Albany owes Community House $300K

Queens Community House supporters rally against state and city budget cuts to the Forest Hills nonprofit this summer.
By Anna Gustafson

The state has not come through on hundreds of thousands of dollars owed to Queens Community House, which has severely cramped the Forest Hills-based organization’s cash flow and last week made them delay paying staff, the group’s executive director said.

Queens Community House, which provides such social services as homelessness prevention programs and senior centers for thousands of people throughout the borough, had, like nonprofits throughout New York, themselves paid the money the state normally would have given to them for contracts beginning April 1, when the state was supposed to pass its budget.

New York, however, did not pass a budget until August, after which it began to pay only part of the roughly $750,000 it owed to Queens Community House for contracts for services like homelessness prevention and youth programs.

But state officials still owe the nonprofit $300,000, on which Queens Community House Executive Director Irma Rodriguez said they are dragging their feet.

“When the state passed the budget in August, a lot of people thought that’s great and everything will flow now,” Rodriguez said. “But at that point, the state agencies had a huge backlog of contracts that needed to be completed and registered.”

State officials did not return a request for comment.

While Rodriguez said she expects the state to completely pay the nonprofit the money that is owed, she said the delay has placed financial stress on the organization.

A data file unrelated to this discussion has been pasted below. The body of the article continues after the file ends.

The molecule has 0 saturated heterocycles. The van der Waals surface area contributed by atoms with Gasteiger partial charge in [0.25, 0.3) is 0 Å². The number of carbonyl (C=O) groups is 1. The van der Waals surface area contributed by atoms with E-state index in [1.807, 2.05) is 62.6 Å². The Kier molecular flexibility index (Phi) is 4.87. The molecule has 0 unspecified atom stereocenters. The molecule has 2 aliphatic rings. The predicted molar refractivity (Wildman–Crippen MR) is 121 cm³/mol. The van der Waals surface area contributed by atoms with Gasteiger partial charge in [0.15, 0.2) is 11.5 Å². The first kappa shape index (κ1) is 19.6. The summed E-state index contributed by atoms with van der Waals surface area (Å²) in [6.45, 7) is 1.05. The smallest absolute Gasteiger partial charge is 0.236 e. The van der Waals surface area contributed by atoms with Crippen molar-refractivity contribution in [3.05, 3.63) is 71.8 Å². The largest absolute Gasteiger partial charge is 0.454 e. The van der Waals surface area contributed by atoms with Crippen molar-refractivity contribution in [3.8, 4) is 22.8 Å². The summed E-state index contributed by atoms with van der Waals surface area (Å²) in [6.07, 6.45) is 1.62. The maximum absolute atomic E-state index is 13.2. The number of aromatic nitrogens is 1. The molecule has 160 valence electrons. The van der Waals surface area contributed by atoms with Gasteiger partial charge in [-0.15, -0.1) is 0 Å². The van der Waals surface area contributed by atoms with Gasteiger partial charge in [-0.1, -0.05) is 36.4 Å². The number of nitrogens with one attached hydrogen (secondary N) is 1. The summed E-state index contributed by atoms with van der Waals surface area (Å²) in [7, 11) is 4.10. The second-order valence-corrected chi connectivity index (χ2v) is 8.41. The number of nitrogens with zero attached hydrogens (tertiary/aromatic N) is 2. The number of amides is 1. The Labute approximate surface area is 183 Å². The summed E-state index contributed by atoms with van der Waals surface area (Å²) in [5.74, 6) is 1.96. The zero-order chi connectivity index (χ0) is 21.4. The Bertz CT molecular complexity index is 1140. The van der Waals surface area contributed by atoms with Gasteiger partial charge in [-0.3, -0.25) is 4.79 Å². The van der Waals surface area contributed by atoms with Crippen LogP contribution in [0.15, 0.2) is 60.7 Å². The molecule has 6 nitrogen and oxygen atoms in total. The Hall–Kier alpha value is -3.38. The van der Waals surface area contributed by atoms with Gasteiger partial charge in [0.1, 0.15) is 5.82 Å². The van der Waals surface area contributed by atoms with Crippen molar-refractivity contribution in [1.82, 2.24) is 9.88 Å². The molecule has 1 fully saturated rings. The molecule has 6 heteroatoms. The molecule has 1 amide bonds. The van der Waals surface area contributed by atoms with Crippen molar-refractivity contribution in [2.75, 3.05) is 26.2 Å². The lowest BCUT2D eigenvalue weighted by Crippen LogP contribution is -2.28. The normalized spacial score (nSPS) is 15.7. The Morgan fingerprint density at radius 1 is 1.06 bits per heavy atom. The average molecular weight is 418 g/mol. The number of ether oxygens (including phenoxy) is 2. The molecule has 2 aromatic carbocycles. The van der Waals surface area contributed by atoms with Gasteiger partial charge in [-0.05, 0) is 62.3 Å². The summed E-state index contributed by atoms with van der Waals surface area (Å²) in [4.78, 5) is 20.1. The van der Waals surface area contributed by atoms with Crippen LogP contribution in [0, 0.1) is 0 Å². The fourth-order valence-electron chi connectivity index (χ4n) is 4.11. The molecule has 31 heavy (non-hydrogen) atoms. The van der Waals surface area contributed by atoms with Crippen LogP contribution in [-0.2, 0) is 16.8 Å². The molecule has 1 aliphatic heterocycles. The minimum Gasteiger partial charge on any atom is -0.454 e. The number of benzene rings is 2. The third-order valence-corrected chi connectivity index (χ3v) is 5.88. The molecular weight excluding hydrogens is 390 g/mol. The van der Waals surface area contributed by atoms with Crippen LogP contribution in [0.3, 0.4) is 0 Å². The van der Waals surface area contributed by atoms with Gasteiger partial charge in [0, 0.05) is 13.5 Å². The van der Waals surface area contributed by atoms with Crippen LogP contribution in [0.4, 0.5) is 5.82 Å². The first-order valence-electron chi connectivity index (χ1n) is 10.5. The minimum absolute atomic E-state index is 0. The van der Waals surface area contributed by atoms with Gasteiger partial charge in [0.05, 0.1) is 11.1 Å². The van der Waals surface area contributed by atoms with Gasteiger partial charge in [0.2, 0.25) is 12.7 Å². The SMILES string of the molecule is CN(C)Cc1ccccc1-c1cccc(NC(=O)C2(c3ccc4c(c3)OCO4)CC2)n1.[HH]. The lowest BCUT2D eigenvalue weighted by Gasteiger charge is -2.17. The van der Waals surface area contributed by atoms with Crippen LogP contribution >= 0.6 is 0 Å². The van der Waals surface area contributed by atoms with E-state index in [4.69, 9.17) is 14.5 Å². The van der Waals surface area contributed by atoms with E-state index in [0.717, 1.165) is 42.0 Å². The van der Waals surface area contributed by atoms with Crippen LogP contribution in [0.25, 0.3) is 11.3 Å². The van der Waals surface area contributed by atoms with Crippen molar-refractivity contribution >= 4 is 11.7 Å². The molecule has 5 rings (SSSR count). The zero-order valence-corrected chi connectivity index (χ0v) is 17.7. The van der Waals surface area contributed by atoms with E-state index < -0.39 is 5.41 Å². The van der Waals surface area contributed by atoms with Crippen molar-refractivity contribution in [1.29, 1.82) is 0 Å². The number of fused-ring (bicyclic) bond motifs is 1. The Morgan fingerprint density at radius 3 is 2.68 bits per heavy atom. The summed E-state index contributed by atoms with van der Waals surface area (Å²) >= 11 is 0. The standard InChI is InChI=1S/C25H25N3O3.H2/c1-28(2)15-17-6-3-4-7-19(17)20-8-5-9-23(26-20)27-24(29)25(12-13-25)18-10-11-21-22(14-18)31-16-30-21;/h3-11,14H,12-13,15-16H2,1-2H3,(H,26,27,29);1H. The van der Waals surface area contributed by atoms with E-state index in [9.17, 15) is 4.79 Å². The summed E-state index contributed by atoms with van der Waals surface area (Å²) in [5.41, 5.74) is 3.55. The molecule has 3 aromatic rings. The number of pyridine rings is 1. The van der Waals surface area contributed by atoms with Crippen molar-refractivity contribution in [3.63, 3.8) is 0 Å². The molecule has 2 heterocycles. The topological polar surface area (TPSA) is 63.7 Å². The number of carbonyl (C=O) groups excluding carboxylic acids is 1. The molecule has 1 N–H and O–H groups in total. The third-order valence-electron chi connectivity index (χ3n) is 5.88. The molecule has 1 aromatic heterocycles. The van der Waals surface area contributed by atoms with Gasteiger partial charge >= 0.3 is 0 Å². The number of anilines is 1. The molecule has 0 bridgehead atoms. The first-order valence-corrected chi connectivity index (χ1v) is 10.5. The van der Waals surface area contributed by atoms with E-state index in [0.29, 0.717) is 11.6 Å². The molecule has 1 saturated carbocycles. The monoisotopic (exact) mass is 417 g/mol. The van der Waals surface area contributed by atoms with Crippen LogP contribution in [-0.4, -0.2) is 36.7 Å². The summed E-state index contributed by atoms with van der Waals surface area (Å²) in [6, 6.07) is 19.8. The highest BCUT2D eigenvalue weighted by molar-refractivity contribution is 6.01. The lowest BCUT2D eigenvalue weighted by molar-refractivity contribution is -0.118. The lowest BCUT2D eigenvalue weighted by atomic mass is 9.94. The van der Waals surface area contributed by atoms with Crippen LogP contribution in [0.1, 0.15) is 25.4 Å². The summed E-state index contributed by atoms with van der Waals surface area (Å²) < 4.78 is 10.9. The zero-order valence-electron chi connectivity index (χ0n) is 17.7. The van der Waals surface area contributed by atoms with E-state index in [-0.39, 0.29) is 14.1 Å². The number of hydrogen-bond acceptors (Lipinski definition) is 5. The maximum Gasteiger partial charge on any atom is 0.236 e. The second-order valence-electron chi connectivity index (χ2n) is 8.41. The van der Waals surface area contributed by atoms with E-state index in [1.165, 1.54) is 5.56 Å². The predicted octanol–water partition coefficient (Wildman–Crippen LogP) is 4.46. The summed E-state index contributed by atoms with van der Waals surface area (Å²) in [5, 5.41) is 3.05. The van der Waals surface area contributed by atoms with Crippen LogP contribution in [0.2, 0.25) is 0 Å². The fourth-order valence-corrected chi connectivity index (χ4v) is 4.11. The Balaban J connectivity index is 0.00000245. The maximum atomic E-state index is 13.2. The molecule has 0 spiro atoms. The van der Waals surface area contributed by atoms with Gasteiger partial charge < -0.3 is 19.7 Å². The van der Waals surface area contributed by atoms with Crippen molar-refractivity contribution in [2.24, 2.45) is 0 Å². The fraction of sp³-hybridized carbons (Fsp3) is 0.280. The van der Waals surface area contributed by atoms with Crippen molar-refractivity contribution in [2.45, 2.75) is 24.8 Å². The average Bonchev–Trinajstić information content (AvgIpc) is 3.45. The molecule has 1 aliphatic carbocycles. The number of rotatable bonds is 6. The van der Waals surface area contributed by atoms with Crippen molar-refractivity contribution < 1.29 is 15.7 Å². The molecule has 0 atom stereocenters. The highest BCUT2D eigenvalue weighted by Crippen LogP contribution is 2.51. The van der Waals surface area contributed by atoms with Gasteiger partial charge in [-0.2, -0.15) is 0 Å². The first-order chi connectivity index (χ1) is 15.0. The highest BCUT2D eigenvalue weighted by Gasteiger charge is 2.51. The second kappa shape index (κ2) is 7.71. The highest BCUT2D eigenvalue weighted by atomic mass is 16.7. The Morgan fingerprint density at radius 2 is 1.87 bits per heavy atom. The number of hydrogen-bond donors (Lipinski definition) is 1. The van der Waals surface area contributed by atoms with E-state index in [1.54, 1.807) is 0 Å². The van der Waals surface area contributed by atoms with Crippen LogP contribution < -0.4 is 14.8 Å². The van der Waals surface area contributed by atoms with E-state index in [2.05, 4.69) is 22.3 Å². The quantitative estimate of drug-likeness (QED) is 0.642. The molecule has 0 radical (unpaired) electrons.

“We just experienced a delayed payroll,” she said. “We had to delay payroll by a day, which is an unreasonable burden on staff. We have staff doing the jobs of two, three people and they’re having to wait to get paid. They have rent to pay.”

Another blow to organizations that have contracts with the state was a bill recently passed by legislators that allows the state to take 1.1 percent of contracts to put into New York’s cash reserve fund, Rodriguez said.

“So they’re taking 1.1 percent from our contracts to keep the state from having its own cash flow problem,” Rodriguez said. “It just seems like they’re smacking us around a lot.”

After waiting on the state to come through with cash for months, Rodriguez said she is getting fed up pretty quickly and is considering whether or not she and other nonprofits may have the grounds upon which to sue the state.

“They’ve gotten all the blood from the stone that they can from us,” Rodriguez said. “We’re running on operations that are very thin, and we don’t have the ability to front the state any more and be the nice guys they take advantage of.”

Queens Community House sustained about $1 million in cuts from the city and state in this year’s budget, bringing its operating budget to $12 million from $13 million.

“There have been cuts to youth services primarily, and we had to close our early childhood center in Forest Hills,” Rodriguez said. “We’ve had to make some cuts in senior services and staffing reductions. We try hard for it not to affect services.”

Reach reporter Anna Gustafson by e-mail at agustafson@cnglocal.com or by phone at 718-260-4574.

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